By Don Heckman
The last Los Angeles performance by Miriam Makeba – “Mama Africa,” “The Empress of African Song” as she was affectionately labeled by her fans around the world – was in 2005. It was preceded by a comment that she made months earlier, in which she said, “I am 73 now; it (touring) is taxing on me.” She also added that, “But as long as I’ll have my voice, I’ll keep on recording.”<
I spoke to her after that concert, and she said, with a sly look, “Don’t pay so much attention to that remark.”
That was reassuring, given her still-vital capacity to bring life and vitality to her music, while poignantly linking herself to her South African roots. And, although she spoke of farewell appearances, she continued singing. Until Sunday, when she collapsed on stage in Castel Volturno, near the southern Italian city of Naples and died of a heart attack. Makeba, who was 76, had reportedly just finished singing her high spirited hit song, “Pata Pata.”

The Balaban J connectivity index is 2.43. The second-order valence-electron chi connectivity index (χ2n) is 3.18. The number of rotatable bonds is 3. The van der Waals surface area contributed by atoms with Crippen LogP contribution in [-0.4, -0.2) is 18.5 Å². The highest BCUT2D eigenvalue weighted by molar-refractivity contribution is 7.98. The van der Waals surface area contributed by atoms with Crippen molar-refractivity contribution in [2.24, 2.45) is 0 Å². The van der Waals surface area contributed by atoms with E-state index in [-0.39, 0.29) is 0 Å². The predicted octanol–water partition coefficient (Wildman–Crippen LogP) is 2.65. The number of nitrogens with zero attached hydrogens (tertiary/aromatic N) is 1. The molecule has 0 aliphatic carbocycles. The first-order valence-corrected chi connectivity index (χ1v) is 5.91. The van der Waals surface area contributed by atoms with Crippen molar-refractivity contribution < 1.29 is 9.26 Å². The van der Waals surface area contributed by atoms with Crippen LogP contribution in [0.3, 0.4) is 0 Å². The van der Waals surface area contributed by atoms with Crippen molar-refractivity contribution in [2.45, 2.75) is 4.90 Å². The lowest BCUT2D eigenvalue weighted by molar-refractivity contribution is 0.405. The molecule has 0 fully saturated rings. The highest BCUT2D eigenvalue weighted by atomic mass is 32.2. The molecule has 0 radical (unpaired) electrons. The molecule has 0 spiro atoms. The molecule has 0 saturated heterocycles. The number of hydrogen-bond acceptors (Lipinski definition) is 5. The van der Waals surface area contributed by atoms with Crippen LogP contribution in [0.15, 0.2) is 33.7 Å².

Makeba’s rich, fertile life took her from Sophiatown in South Africa to a starring role in the 1959 anti-apartheid documentary, “Come Back Africa,” which led to a thirty year exile from her native country. But her career continued. She was the first African woman to win a Grammy award, she partnered musically with artists ranging from Dizzy Gillespie and Nina Simone to Paul Simon, Harry Belafonte and Hugh Maskela (to whom she was briefly married).
I wrote more than a dozen reviews of Makeba’s performances over the past two decades – recordings and live performances – and several articles and interviews. Each was a memorable experience, in part for the extraordinary musicality she brought to everything she sang. But my most powerful recollections have more to do with the strength of her personality, the warmth of her soul and the genuineness of who she was as a human being. Miriam Makeba was, in the truest sense of the phrase, one of a kind.